His story is both the story of Jews in the 20th century and Israel as we know it to be today. He faced political challenges that are universal and unique to the region. Above all, he believed that peace and co-existence with the nation’s Arab neighbors are not unattainable goals. Though they were not achieved within his lifetime, Peres opened the door for future generations of Israeli leadership to follow in his footsteps.
Narrated by George Clooney, this narrative is about a dreamer who was also realistic. Peres knew what he wanted the future to look like. At the same time, he understood that it would take work, courage, and being open to new possibilities to get the job done.
What I took away from the film was that dreaming is a good thing. But without getting your hands figuratively dirty, the image in your mind will remain just that. That inspiration crosses all boundaries and perhaps provides the lift we need to get off our buts and do what we need to do.
Do I recommend it? Absolutely.
Never Stop Dreaming: The Life and Legacy of Shimon Peres is available for streaming on Netflix.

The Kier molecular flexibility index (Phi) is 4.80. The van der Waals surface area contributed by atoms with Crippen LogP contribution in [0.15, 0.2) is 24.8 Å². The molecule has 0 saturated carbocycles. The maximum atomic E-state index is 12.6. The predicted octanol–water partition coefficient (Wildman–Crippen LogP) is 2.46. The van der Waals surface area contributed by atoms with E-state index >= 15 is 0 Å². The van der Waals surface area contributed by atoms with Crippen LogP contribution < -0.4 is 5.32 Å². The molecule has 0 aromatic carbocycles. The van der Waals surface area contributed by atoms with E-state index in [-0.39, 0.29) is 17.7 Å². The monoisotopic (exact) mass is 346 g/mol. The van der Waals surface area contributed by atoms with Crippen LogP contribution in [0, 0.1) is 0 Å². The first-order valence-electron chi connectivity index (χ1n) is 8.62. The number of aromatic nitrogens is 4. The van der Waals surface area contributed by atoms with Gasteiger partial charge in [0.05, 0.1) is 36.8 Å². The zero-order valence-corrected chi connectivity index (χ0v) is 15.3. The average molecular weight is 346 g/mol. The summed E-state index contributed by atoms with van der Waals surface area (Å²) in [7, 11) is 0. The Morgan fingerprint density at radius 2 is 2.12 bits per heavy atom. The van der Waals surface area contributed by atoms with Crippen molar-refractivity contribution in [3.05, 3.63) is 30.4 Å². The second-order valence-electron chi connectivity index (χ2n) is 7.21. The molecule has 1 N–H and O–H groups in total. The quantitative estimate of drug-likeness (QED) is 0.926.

One of the key aspects of being in politics (as I see it) is the ability to clearly communicate with the voting public. Supporting legislation that fits within your belief system is good and obviously part of the job. But if the public is not aware of it, it makes us wonder if we voted for the right person.
The frustration coming from many Democrats is that while those in power are doing what they were hired to do, their Achilles heel is messaging. Meanwhile, the Republicans are exceptional at sharing their message. However, the implication is that they want to tear down this country and rebuilt it as a religious autocracy in which anyone who is not a caucasian Christian heterosexual male is a second-class citizen.
Family is complicated. Marriage is complicated. We can only do our best and hope that it is good enough.